• Importantly, the FTC retained the one time use exception in Section 312.5(c)(3) for promotional and advertising purposes, which its proposed changes would have changed to require prior verified parental consent. The FTC stated “[T]he Commission did not intend to further constrict the permissible uses of online contact information under the one-time-use exception (such as notifications regarding a contest or sweepstakes, homework help, birthday messages, forward-to-a-friend e-mails, or similar communications).” Rule p. 89. The FTC cited to objections from the PMA, in noting that the proposed change would have violated the COPPA statute and thus exceed the FTC’s authority. Rule p.89 and fn 274. This is significant since it is an express rejection of changes urged by the Center for Digital Democracy and other consumer advocates in both comments and complaints filed against leading marketers and publishers which urged a ban on direct advertising to children through promotions and send-to-friend tools absent VPC.
  • Although third parties that collect personal information because they have been integrated into a site that may have children on it now have COPPA responsibilities, such third parties are only responsible if they have “actual knowledge” that they are collecting personal information from a child, a big victory for industry since the FTC had proposed an “know or have reason to know” standard.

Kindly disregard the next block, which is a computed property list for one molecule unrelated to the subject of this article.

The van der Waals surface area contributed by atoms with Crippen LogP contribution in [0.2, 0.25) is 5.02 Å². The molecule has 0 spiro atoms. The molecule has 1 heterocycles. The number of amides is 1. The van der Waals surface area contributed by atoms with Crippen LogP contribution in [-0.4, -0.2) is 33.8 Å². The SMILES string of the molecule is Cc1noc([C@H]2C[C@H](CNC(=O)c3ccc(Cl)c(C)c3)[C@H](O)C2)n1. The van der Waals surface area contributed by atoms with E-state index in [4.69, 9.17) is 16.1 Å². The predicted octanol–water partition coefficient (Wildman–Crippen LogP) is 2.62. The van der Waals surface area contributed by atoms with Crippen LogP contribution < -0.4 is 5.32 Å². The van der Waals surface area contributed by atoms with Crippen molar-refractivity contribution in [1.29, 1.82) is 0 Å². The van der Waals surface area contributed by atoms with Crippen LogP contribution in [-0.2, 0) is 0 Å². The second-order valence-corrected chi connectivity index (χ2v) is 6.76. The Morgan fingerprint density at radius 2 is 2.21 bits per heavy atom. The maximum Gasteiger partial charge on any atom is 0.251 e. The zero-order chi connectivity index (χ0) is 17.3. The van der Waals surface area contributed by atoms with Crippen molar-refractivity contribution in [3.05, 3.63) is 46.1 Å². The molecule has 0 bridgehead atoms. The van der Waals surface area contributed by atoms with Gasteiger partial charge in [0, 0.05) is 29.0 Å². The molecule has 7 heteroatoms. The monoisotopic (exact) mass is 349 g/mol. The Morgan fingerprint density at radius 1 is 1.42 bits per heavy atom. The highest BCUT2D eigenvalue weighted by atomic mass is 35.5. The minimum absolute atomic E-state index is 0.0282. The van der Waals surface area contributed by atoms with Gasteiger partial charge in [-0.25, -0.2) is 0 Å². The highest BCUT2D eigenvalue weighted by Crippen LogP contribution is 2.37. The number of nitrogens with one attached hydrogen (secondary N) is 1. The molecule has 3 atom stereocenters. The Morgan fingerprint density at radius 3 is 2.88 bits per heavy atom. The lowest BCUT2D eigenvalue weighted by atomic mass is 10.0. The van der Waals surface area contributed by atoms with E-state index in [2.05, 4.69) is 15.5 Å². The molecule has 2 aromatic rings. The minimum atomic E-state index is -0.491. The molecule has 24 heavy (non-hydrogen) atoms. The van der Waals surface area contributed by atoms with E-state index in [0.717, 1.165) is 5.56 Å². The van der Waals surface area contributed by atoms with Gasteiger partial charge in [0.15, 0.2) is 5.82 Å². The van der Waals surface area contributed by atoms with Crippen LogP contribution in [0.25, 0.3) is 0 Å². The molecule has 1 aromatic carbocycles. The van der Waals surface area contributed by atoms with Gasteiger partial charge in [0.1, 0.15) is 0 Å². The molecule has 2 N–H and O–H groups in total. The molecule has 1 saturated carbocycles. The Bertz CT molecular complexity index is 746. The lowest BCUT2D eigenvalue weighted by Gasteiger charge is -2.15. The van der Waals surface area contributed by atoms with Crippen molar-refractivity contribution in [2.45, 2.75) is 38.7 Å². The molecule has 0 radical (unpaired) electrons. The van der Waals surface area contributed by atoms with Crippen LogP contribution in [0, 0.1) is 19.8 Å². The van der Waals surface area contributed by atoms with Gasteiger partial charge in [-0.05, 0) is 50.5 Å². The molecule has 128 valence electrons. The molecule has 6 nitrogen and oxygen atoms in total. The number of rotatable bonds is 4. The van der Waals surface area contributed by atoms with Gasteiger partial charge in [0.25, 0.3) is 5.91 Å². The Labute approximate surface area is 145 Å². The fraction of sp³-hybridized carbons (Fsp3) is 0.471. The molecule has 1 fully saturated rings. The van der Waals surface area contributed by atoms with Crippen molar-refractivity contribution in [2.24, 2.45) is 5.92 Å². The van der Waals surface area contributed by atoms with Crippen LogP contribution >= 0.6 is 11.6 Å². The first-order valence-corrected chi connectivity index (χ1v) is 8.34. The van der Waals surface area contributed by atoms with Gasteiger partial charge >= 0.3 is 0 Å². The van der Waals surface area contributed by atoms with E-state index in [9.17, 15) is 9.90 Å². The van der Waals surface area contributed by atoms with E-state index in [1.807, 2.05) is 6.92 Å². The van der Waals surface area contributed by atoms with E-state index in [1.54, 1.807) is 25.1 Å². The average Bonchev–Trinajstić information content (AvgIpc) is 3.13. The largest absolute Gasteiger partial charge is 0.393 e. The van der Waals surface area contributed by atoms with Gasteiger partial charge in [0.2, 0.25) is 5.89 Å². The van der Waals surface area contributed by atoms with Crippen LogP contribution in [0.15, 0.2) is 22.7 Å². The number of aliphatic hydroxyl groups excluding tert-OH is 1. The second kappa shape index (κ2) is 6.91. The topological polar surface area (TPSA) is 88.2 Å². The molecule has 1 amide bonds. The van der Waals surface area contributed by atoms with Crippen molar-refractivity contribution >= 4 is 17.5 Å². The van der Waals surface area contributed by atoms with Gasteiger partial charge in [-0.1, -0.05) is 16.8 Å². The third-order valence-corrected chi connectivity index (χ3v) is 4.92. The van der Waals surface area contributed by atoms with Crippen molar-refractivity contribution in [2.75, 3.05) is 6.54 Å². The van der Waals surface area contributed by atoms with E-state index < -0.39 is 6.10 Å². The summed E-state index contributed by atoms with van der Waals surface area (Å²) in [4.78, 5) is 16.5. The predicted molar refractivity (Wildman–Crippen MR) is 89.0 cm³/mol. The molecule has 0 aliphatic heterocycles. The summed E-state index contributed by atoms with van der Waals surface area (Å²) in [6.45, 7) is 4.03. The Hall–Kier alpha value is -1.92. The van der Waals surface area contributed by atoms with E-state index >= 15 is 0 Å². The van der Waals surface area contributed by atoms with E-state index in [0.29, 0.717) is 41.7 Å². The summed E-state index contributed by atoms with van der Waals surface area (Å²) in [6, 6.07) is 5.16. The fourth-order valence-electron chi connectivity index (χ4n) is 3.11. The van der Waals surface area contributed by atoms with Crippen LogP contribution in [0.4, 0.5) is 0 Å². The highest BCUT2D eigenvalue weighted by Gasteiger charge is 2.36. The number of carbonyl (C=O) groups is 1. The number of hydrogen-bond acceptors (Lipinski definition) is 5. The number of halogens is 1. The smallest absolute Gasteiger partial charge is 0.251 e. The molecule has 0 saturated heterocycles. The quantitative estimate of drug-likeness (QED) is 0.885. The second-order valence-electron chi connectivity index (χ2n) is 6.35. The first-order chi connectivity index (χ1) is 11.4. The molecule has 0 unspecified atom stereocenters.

• The FTC adopted Disney’s proposal for so-called mixed-use or family oriented sites that have children as a secondary audience, and such operators will only be required to obtain VPC for users that self-identify as under 13. Furthermore, the FTC revised its original proposal and added some clarifying notes indicating that a site that may have a disproportionate number of children as compared to that existing in the general population would not be per se obligated to undertake such age screening and user differentiation. Rather this was optional. Sites and services will continue to be subject to the actual knowledge standard (meaning they are only responsible for VPC if they know they are collecting personal information from those under 13) or if they are, based on the totality of the circumstances, actually directed to children. This means sites for intended for teens and college students will not be forced into the mixed-use site model of age gating and differentiating users, something PMA, apparel and consumer products companies adamantly opposed. Sites that do target children as a primary audience, must continue to presume all users are children.